My role is Senior Author Relations Manager at Tyndale House Publishers. I've been working in author relations for over 12 years (I like to say I started when I was fourteen). My job is to serve as a liason between the publisher and our authors. I've probably worked with over 1,000 authors in that time. I've learned a lot, working with many bestselling Christian authors. My first two books were published by Tyndale, and I was delighted to have my dreams of publication come true. It can be awkward at times having your books published by the same company you work for. It makes more sense having another house publish my novels. Tyndale publishes so many big-name fiction authors, so I get to work alongside them and learn tricks of the trade while having another publisher work on my books. I've enjoyed it so far.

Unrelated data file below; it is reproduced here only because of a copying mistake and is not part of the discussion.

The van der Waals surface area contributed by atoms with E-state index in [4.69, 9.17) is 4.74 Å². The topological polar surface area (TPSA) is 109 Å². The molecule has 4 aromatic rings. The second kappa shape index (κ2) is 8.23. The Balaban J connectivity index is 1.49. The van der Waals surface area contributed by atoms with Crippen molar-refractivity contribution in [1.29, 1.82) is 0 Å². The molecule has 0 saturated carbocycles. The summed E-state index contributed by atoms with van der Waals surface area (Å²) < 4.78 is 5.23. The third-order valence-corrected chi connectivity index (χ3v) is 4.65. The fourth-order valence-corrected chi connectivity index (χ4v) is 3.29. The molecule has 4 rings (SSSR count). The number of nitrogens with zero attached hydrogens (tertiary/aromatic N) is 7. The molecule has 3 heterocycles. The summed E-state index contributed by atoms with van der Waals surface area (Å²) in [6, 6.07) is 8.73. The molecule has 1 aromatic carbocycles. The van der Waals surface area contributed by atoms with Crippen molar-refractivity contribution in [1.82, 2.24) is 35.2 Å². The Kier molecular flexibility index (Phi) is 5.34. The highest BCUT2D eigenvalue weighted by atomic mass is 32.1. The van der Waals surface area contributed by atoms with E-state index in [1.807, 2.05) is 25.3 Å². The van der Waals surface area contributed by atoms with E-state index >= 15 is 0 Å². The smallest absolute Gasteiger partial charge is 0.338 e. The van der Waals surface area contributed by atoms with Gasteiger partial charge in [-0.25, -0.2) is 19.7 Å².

How’d you get the Tyndale job? And while we’re at it, how did you break into being published?
I started writing fiction when I went away to prison on a count of fifty years . . . oh, wait. Sorry, wrong person. Seriously, my third grade teacher encouraged me in my writing, and that was when I decided I wanted to be a writer. So I just wrote. And wrote. And wrote. I wrote my first novel in ninth grade, finishing it all the way through. I always tell aspiring writers to JUST DO IT. Nobody says you have to do it well. But you can write. Anybody can write.